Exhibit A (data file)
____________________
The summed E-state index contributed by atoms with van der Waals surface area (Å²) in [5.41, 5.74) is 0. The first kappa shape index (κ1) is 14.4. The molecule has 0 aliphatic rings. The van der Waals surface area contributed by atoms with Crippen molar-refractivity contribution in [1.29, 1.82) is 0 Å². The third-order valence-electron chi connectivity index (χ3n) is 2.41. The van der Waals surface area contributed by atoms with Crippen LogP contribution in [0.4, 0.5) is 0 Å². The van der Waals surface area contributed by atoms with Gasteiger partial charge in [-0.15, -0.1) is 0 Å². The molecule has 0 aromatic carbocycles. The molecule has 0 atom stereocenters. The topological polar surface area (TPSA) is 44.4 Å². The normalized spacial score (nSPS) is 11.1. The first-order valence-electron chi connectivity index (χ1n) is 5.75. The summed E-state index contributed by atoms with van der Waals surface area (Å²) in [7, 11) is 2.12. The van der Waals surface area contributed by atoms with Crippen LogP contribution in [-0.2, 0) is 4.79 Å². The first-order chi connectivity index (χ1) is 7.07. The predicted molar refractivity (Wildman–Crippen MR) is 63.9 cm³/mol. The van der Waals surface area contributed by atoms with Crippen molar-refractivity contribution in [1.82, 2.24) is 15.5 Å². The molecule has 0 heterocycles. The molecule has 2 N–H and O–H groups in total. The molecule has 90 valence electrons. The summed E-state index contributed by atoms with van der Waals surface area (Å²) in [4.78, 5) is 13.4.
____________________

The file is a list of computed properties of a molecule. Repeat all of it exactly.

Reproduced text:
The summed E-state index contributed by atoms with van der Waals surface area (Å²) in [5.41, 5.74) is 0. The first kappa shape index (κ1) is 14.4. The molecule has 0 aliphatic rings. The van der Waals surface area contributed by atoms with Crippen molar-refractivity contribution in [1.29, 1.82) is 0 Å². The third-order valence-electron chi connectivity index (χ3n) is 2.41. The van der Waals surface area contributed by atoms with Crippen LogP contribution in [0.4, 0.5) is 0 Å². The van der Waals surface area contributed by atoms with Gasteiger partial charge in [-0.15, -0.1) is 0 Å². The molecule has 0 aromatic carbocycles. The molecule has 0 atom stereocenters. The topological polar surface area (TPSA) is 44.4 Å². The normalized spacial score (nSPS) is 11.1. The first-order valence-electron chi connectivity index (χ1n) is 5.75. The summed E-state index contributed by atoms with van der Waals surface area (Å²) in [7, 11) is 2.12. The van der Waals surface area contributed by atoms with Crippen LogP contribution in [-0.2, 0) is 4.79 Å². The first-order chi connectivity index (χ1) is 7.07. The predicted molar refractivity (Wildman–Crippen MR) is 63.9 cm³/mol. The van der Waals surface area contributed by atoms with Crippen molar-refractivity contribution in [1.82, 2.24) is 15.5 Å². The molecule has 0 heterocycles. The molecule has 2 N–H and O–H groups in total. The molecule has 90 valence electrons. The summed E-state index contributed by atoms with van der Waals surface area (Å²) in [4.78, 5) is 13.4.